CAIRO — Egypt is opening two of its earliest pyramids, located about 25 miles (40 kilometers) south of the capital Cairo, to visitors for the first time since 1965.
Antiquities Minister Khaled el-Anany also told reporters on Saturday that Egyptian archaeologists have uncovered a collection of stone, clay and wooden sarcophagi, some of them with mummies, in the Dahshur royal necropolis.
He says archaeologists also found wooden funerary masks along with instruments used in cutting stones, dating to the Late Period (664-332 BC).
The Dahshur necropolis area is home to what is considered to be some of the earliest pyramids, including Sneferu’s Bent Pyramid and the Red Pyramid.
Egypt hopes such discoveries will spur tourism, which is partially driven by antiquities sightseeing hit hard by political turmoil following the 2011 uprising.
The Times of Israel covers one of the most complicated, and contentious, parts of the world. Determined to keep readers fully informed and enable them to form and flesh out their own opinions, The Times of Israel has gradually established itself as the leading source of independent and fair-minded journalism on Israel, the region and the Jewish world.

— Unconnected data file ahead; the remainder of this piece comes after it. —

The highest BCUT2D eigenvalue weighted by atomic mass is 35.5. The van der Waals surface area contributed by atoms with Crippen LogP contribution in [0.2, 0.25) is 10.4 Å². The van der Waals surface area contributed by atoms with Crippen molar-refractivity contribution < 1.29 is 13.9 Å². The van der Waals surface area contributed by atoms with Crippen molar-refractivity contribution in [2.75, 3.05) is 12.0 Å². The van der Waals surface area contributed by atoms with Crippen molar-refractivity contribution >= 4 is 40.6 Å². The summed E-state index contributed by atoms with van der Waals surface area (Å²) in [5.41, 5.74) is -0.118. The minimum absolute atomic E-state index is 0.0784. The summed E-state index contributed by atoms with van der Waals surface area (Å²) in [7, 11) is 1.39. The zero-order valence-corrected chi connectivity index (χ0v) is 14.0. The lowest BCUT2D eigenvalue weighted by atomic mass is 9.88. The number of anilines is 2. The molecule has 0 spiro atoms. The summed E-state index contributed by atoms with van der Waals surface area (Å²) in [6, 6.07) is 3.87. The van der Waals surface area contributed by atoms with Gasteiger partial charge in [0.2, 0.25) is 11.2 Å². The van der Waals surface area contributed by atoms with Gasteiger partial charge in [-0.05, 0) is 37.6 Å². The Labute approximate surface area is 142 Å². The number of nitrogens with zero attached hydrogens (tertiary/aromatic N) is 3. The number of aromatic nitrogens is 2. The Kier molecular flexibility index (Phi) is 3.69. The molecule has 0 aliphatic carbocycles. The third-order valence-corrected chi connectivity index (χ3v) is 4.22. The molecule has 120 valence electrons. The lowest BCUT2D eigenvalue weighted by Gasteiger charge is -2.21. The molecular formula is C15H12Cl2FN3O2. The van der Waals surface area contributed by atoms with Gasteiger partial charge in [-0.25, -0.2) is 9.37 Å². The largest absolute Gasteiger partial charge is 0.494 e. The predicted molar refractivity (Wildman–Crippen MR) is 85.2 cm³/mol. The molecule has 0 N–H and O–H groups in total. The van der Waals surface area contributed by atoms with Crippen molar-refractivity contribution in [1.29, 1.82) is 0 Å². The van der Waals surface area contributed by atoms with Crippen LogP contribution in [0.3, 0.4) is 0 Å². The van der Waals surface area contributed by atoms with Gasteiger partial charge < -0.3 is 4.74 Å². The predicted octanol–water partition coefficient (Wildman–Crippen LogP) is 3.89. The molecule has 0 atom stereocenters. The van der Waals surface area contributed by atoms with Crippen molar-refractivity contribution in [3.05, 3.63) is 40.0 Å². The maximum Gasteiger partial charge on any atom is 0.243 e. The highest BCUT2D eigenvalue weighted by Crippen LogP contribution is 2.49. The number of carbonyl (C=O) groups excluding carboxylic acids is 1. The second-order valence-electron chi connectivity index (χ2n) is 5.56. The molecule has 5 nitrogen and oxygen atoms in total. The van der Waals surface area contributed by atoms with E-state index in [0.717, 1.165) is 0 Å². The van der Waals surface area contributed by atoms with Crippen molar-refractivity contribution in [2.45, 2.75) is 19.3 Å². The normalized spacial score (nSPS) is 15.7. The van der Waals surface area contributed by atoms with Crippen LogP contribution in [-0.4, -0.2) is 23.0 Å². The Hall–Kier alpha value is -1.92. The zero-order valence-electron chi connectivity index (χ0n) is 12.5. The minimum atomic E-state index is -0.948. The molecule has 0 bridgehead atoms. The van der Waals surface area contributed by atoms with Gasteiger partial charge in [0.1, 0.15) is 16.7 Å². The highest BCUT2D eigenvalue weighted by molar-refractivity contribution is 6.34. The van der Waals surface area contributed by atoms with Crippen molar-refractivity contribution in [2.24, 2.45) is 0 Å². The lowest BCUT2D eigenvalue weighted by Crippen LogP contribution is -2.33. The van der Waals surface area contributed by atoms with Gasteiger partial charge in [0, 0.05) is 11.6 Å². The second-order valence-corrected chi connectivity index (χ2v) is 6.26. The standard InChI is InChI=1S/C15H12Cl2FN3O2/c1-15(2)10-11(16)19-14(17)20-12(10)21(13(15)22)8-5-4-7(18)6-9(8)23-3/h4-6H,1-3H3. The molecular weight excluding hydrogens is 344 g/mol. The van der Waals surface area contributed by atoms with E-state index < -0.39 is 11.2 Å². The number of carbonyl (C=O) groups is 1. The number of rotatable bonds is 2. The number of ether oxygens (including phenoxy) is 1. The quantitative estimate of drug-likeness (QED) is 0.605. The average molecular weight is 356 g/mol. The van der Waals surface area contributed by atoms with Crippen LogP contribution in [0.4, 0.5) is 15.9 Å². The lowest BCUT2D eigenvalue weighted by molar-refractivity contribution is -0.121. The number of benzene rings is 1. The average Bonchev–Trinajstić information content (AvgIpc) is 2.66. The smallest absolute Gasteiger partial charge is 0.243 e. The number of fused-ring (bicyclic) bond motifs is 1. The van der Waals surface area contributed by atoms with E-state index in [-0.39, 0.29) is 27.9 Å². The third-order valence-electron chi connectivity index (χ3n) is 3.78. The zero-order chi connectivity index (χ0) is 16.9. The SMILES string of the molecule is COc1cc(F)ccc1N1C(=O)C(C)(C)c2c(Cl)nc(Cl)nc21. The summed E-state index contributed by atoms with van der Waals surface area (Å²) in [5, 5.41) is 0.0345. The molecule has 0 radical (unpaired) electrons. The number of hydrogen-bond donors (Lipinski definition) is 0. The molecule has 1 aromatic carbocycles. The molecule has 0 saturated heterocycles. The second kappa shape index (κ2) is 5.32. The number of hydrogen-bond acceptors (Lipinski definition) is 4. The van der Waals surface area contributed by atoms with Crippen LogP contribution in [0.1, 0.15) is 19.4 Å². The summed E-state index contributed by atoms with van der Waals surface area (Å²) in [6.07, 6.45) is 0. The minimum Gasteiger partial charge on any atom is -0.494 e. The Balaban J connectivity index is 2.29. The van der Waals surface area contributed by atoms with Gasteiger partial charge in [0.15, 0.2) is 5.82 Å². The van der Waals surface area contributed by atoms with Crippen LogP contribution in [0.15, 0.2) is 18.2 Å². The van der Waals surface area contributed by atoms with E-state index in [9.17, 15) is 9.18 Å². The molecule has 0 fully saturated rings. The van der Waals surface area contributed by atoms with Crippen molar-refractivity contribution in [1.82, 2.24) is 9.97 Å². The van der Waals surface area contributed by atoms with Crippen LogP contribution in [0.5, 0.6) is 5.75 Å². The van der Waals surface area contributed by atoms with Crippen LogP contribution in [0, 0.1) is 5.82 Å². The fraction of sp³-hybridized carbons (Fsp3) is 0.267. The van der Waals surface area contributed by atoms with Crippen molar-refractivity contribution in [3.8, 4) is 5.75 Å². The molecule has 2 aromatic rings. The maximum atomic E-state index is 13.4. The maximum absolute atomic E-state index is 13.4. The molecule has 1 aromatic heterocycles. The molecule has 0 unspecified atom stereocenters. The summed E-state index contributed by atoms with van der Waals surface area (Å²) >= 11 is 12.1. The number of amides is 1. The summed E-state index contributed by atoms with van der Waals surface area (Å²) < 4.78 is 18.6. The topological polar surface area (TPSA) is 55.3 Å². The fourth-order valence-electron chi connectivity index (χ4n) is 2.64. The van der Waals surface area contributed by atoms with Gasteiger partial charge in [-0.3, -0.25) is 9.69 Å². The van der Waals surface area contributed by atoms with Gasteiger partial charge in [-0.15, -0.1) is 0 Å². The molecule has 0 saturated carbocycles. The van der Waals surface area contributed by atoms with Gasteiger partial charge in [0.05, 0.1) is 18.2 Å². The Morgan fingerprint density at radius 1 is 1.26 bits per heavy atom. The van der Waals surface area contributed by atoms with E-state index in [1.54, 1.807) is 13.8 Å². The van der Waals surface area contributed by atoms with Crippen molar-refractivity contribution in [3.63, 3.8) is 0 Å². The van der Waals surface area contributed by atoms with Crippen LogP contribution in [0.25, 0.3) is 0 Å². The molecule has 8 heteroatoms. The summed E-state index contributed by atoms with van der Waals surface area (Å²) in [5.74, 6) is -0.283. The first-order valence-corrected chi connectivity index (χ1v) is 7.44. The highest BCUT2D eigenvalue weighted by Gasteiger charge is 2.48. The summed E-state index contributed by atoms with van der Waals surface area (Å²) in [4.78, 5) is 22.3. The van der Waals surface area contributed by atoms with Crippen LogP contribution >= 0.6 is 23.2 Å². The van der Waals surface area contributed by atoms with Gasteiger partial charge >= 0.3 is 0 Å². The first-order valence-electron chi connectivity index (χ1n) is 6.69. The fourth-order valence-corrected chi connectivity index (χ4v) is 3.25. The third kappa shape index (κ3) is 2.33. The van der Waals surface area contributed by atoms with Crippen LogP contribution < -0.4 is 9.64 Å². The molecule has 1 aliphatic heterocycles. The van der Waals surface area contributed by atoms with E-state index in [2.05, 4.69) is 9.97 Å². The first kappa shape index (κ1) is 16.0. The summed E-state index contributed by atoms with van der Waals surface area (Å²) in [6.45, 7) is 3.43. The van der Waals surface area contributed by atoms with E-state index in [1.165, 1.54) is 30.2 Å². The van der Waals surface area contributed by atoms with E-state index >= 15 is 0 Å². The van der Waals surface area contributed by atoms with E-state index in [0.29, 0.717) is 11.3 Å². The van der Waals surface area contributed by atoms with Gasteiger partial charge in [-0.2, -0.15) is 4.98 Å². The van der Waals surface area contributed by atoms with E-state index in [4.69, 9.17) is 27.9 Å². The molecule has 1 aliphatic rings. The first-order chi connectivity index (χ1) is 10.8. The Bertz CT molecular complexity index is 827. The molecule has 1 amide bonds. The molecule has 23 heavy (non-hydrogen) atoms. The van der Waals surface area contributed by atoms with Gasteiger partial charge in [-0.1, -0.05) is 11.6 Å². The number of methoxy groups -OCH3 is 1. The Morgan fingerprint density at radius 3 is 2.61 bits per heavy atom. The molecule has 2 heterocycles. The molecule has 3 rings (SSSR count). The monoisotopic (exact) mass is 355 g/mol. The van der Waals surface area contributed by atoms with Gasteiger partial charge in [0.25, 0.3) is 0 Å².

We've achieved this by investing ever-greater resources in our journalism while keeping all of the content on our site free.
Unlike many other news sites, we have not put up a paywall. But we would like to invite readers who can afford to do so, and for whom The Times of Israel has become important, to help support our journalism by joining The Times of Israel Community. Join now and for as little as $6 a month you can both help ensure our ongoing investment in quality journalism, and enjoy special status and benefits as a Times of Israel Community member.